On December 23, 1849, Fyodor Dostoevsky, who went on to become Russia’s greatest novelist, and several other members of the so-called Petrachevsky Circle were taken out into the courtyard of the Semonyonov Prison in St. Petersburg. The tsarist government had sentenced them to death. Men were blindfolded and tied to posts. The firing squad was locked and loaded when a cart with a reprieve from the Tsar himself commuted the sentence to exile and hard labor.
Over the last few weeks we have answered dozens of questions about the provisional waiver. One group of questions keeps appearing- questions about how people in removal proceedings or with a removal order can qualify for the provisional waiver. Whereas, the initial rule announced by the Department of Homeland Security indicated that the provisional waiver would be unavailable to people in removal proceedings, the final rule is somewhat more forgiving.
The Migration Policy Institute recently released a study documenting that the U.S. government spent $18 billion on immigration enforcement, dwarfing the $14 million spent on other federal law enforcement agencies. The FBI, the DEA and the ATF, combined, received $14 billion. Immigration & Customs Enforcement’s budget, alone, is $6 billion. Something is seriously out of whack here. None of this is surprising to immigration attorneys. ICE runs a gulag archipelago of detention centers across the country, holding immigrants who have overstayed visas, entered without inspection, seek asylum, and committed minor offenses.
The publication of the rule allowing for processing of provisional waivers for unlawful presence in the United States was another act of administrative rule-making that the President has undertaken to make the immigration laws more humane. Over the past year, the effort at prosecutorial discretion, the introduction of Deferred Action for Childhood Arrivals (DACA), and the provisional waiver have created a much improved immigration system that attempts to solve real immigration problems for families.
Ever heard of Mo Farah? If you watched the London Olympics last summer, the name likely rings a bell. Mohamed “Mo” Farah is a Somali-born British track and field superstar. He is the current Olympic champion at the 10,000 meters and 5,000 meters. He is also World Champion and European Champion at the shorter distance. A few days ago, he was appointed Commander of the Order of the British Empire (CBE) in honor of his athletic achievements.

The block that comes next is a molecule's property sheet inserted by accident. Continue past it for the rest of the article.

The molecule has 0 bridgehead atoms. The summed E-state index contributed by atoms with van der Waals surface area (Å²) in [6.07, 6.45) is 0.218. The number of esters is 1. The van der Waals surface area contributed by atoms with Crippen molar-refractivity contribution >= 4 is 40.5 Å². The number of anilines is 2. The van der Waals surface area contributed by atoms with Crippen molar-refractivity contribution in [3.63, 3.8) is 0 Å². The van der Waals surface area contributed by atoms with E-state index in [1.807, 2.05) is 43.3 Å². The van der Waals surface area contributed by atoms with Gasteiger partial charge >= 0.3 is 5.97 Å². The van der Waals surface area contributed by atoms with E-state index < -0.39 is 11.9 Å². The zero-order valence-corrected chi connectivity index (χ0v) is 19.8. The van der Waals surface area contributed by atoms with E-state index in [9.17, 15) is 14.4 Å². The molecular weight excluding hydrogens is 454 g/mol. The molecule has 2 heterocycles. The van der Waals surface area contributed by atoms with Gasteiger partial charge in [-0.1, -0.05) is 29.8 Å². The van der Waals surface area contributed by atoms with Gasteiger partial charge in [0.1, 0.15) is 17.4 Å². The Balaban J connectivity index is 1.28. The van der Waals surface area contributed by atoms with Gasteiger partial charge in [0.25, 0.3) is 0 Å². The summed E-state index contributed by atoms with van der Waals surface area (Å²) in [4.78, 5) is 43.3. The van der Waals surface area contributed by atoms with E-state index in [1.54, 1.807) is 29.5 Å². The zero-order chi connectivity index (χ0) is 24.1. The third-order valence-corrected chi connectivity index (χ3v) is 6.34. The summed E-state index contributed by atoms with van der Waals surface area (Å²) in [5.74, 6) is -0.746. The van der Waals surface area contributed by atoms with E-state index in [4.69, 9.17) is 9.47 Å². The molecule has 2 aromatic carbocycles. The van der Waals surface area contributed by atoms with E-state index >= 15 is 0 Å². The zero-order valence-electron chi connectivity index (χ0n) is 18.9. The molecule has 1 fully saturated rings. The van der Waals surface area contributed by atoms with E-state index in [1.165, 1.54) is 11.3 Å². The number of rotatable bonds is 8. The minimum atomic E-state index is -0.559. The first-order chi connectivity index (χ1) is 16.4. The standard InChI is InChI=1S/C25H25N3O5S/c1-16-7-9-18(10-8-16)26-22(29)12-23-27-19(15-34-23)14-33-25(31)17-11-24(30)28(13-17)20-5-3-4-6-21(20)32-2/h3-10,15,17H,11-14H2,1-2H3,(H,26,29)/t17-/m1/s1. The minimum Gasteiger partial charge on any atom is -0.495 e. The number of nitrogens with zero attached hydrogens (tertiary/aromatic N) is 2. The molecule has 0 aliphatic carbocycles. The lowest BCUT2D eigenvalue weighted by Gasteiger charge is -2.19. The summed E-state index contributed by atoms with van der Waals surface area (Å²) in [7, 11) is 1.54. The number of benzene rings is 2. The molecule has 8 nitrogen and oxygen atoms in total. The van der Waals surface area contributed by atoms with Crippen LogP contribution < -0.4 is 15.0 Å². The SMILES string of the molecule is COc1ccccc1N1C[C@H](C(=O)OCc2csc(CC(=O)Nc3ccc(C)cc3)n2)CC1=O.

Today, the USCIS finally published the much-awaited rule on the unlawful presence waiver (I-601A), which will take effect on March 4, 2013. We previewed this development in this blog in October 2012. This is an enormous development. The so-called stateside waiver process will allow thousands of immigrants to take the steps to regularize their immigration status. The new waiver provisions do nothing to change the substantive requirement that an immigrant demonstrate that the denial of her permanent residence would cause extreme hardship to her U.S.
A persistent and fair criticism of the current administration is that while it has made grand pronouncements of focusing its enforcement efforts on violent criminals and threats to the national security, programs like 287(g) and Secure Communities have scooped far more benign immigrants in their overboard nets. While the administration has put forward numerous memoranda and made extensive public statements about focusing limited resources on the dangerous and the recidivist immigration violators, the reality has been that, as a result of Secure Communities, immigrants without status and without serious criminal issues encountered by the police either due to a minor offense, while reporting a crime, or while the police look for another individual have been swept into the immigration dragnet, detained and deported.
As of today, the USCIS has revised guidelines up on its site with quite a lot of new information regarding the deferred action process, applications for which will be out on August 15. USCIS will NOT be accepting application until Aug. 15th. If you submit now, your application will be returned. The fee will be $465 as previously revealed. You can check your eligibility by referring to the chart here.
Today, 104 Democratic Members of Congress released a letter to President Barack Obama thanking him for his decision to instruct the Department of Homeland Security to offer “Deferred Action” deportation relief to young immigrants raised in the U.S. who would qualify for the DREAM Act. The Members of Congress wrote: We recognize that there are those who will want to take the power of discretion away from you and the Executive branch.